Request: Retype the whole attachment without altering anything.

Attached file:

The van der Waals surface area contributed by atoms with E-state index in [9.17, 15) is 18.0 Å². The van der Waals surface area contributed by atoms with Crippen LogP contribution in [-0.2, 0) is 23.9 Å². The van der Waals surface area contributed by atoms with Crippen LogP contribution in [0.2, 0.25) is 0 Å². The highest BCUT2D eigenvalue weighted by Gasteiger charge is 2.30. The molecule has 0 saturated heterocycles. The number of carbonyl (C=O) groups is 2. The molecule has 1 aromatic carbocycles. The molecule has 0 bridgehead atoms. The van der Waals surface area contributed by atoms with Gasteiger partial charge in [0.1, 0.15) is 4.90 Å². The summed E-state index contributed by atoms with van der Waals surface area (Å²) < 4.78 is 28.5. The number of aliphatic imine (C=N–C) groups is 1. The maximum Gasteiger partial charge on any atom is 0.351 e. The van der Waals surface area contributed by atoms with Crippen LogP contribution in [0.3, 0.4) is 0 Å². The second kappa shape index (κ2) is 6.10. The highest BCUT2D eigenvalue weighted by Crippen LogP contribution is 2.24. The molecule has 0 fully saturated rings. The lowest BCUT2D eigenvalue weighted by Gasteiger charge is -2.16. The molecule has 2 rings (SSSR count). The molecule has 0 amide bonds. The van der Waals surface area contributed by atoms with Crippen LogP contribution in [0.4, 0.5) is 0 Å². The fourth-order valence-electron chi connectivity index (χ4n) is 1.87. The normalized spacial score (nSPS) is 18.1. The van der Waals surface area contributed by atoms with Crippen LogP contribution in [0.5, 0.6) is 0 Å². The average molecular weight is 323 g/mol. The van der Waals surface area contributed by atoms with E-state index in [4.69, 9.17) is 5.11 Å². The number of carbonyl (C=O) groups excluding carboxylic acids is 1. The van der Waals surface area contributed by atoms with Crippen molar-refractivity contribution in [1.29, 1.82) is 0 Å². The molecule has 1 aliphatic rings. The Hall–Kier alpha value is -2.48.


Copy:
The van der Waals surface area contributed by atoms with E-state index in [9.17, 15) is 18.0 Å². The van der Waals surface area contributed by atoms with Crippen LogP contribution in [-0.2, 0) is 23.9 Å². The van der Waals surface area contributed by atoms with Crippen LogP contribution in [0.2, 0.25) is 0 Å². The highest BCUT2D eigenvalue weighted by Gasteiger charge is 2.30. The molecule has 0 saturated heterocycles. The number of carbonyl (C=O) groups is 2. The molecule has 1 aromatic carbocycles. The molecule has 0 bridgehead atoms. The van der Waals surface area contributed by atoms with Gasteiger partial charge in [0.1, 0.15) is 4.90 Å². The summed E-state index contributed by atoms with van der Waals surface area (Å²) < 4.78 is 28.5. The number of aliphatic imine (C=N–C) groups is 1. The maximum Gasteiger partial charge on any atom is 0.351 e. The van der Waals surface area contributed by atoms with Crippen LogP contribution in [0.3, 0.4) is 0 Å². The second kappa shape index (κ2) is 6.10. The highest BCUT2D eigenvalue weighted by Crippen LogP contribution is 2.24. The molecule has 0 fully saturated rings. The lowest BCUT2D eigenvalue weighted by Gasteiger charge is -2.16. The molecule has 2 rings (SSSR count). The molecule has 0 amide bonds. The van der Waals surface area contributed by atoms with Crippen LogP contribution in [0.4, 0.5) is 0 Å². The fourth-order valence-electron chi connectivity index (χ4n) is 1.87. The normalized spacial score (nSPS) is 18.1. The van der Waals surface area contributed by atoms with Crippen LogP contribution in [0.5, 0.6) is 0 Å². The average molecular weight is 323 g/mol. The van der Waals surface area contributed by atoms with E-state index in [4.69, 9.17) is 5.11 Å². The number of carbonyl (C=O) groups excluding carboxylic acids is 1. The van der Waals surface area contributed by atoms with Crippen molar-refractivity contribution in [1.29, 1.82) is 0 Å². The molecule has 1 aliphatic rings. The Hall–Kier alpha value is -2.48.